8 Must-read Memoirs You Can Learn From
Nothing is better than the feeling you get after finishing a good memoir and transforming your life because of it. Whether you want to be inspired, laugh, learn something new, or delve into a family legacy, we’ve gathered the perfect list of memoirs to add to your to-be-read list. Self-care is most important, after all!
Justice is Served by Leslie Karst
After small-town lawyer Leslie Karst’s offer to cook dinner for Supreme Court Justice Ruth Bader Ginsberg and her husband is accepted, Karst embarks on a journey to make this dinner that will change her life happen. Starting in Paris, Karst recounts the journey she took to plan this dinner party, the delicious recipes she encountered, and how the process created a new connection between her and her family, all while sharing how Ginsberg transformed from a young Jewish girl in Brooklyn to the renowned Supreme Court Justice she became. Justice is Served reminds readers that it’s never too late to discover your passions and follow your dreams. This heartfelt memoir comes out April 4.
The Golden Ticket by Irena Smith
As a private college counselor to the country’s most ambitious students and a resident of Palo Alto, California, Irena Smith is no stranger to the prestige, high expectations, and success defined by the name of a college. Through responses to college application essay prompts, Smith provides social commentary, family history, and lessons from literature to introduce a new perspective on the meaning of success. Watch out for this eye-opening memoir out April 18!
The Butcher, the Embezzler, and the Fall Guy by Gretchen Cherington
Following the three powerful men behind the company now known as Hormel Foods, The Butcher, The Embezzler, and The Fall Guy dives into the history of Albert Hormel, Alpha LaRue Eberhart, Ransome Josiah Thomson, and the embezzlement scandal that nearly destroyed the company. Starting in 1922, when Hormel demands Eberhart’s resignation for possible involvement in the embezzlement, Gretchen Cherington works through each man’s story, how they connect, and the landscape of our country’s early industries. Consequently, Cherington embarks on her own journey from blind faith in family lore to understanding everyone has strengths and flaws, exploring the ways in which we all must face our preconceived ideas of powerful men, heroes and the past.
She Rides by Alenka Vrecek
As things start to spiral out of control, Alenka Vrecek decides to embark on a biking journey across California and Mexico, following through on a dream she never thought she’d be able to complete. Packing fifty pounds of camping gear on her mountain bike, Vrecek sets off on the 2,500-mile journey alone, risking everything to heal her dying spirit and battered body. She Rides recounts Vrecek’s revitalizing adventure of love, hope, courage, and resilience, acting as a wake-up call for anyone who wants to follow their dreams and reclaim their life. Watch out for this powerful memoir out June 13!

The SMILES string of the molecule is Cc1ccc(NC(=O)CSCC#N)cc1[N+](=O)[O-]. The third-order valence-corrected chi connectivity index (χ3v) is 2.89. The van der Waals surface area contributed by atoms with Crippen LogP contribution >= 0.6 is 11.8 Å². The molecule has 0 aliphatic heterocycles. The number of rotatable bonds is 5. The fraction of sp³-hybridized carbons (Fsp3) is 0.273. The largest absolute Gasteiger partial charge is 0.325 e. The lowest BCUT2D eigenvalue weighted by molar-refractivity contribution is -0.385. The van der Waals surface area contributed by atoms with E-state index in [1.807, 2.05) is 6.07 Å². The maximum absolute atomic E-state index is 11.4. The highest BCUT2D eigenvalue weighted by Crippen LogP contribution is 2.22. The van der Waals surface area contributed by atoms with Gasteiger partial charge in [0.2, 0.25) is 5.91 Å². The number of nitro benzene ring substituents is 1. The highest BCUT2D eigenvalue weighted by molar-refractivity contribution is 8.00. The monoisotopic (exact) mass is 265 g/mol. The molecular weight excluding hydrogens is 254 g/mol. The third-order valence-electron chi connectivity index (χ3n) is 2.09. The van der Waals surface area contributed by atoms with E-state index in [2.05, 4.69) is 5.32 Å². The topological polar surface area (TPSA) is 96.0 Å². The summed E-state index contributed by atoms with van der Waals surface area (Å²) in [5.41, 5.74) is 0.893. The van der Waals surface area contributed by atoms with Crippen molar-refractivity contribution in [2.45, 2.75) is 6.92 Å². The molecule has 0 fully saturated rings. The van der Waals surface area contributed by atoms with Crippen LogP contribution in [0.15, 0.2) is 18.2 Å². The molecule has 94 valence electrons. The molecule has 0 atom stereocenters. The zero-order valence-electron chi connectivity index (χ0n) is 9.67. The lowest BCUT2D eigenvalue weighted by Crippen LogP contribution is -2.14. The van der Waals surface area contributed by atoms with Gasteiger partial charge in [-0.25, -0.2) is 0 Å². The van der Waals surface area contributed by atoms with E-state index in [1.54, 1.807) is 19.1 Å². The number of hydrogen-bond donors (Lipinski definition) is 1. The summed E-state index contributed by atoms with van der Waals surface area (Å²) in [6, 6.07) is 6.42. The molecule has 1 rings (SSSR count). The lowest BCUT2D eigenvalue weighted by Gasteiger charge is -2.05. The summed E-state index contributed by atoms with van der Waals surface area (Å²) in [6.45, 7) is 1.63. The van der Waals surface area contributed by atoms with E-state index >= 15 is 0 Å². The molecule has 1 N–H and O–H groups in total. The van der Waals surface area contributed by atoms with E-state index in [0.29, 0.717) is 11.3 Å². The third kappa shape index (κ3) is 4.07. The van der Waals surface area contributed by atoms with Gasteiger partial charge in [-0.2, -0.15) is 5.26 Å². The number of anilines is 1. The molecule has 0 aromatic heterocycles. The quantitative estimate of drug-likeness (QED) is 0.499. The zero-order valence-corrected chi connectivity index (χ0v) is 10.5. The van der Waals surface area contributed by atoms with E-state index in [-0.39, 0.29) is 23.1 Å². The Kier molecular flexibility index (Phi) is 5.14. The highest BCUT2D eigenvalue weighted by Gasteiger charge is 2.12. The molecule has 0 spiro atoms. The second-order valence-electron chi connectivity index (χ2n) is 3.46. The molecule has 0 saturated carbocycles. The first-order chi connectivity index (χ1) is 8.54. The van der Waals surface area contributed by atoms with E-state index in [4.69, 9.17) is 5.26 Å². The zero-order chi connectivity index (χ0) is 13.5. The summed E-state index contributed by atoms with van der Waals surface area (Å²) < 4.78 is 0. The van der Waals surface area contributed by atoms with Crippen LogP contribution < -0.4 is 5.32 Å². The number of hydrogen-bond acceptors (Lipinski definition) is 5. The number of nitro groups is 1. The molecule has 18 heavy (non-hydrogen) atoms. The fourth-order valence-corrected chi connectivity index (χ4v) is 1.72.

The Twenty by Marianne Bohr
Nearing sixty and needing adventure, Marianne Bohr and her husband decide to take a long trek across the French island of Corsica on Europe’s most challenging long-distance footpath, the GR20. As a fit, athletic person, this arduous journey forces Bohr to accept her body and its limitations while exploring what it means to be an aging woman today. A blend of humor, inspiration, and love, The Twenty highlights hiking, the intimacy of long-term marriage, and accepting that all life comes to an end. This moving memoir comes out June 6.
Orphan Bachelors by Fae Myenne Ng
As the first-born daughter of Chinese immigrant parents, Fae Myenne Ng grew up in San Francisco’s Chinatown, at her family’s grocery store, surrounded by Orphan Bachelors – men without wives and children who chose Ng and her siblings as their stand-in descendants. After years of hearing about the Exclusion Act from her father and the Orphan Bachelors, its legacy followed Ng for decades before the untimely deaths of her brother and father prompted her to return home, where she decided to write her father’s truth. Orphan Bachelors shares one family’s history, giving voice to Ng’s ancestors, the Orphan Bachelors and her inner self. This compelling memoir comes out May 9.
Holding Fire by Bryce Andrews
Bryce Andrews’ life as a cowboy in Montana is changed after he inherits his grandfather’s Smith & Wesson revolver. Feeling the weight of the violence this firearm, and many others like it, caused to the native wildlife, wilderness, and Indigenous people in his area for decades, Andrews embarks on a journey to forge a new path for himself. Amidst the country’s rising gun violence and wildfires burning across his home, Andrews reshapes his grandfather’s revolver into a better tool and consults those around him for a new way to live. Holding Fire is a heartfelt story of growth that shows readers how even things that seem permanent can change.
Women We Buried, Women We Burned by Rachel Louise Snyder
After years of reporting on social issues impacting women’s lives, Rachel Louise Snyder tells her story and what led her to where she is today. As a rebellious sixteen-year-old living out of her car after being expelled, Snyder talked her way into college and soon started to travel the world. She spent years in places like India, Tibet, Niger, and Cambodia, listening to the stories of people who had experienced the unimaginable. With these experiences and a new perspective on her past family wounds, Snyder returned to the U.S., finally finding a chance to heal with her own family, portraying the power of resilience. This transformative memoir comes out May 23.
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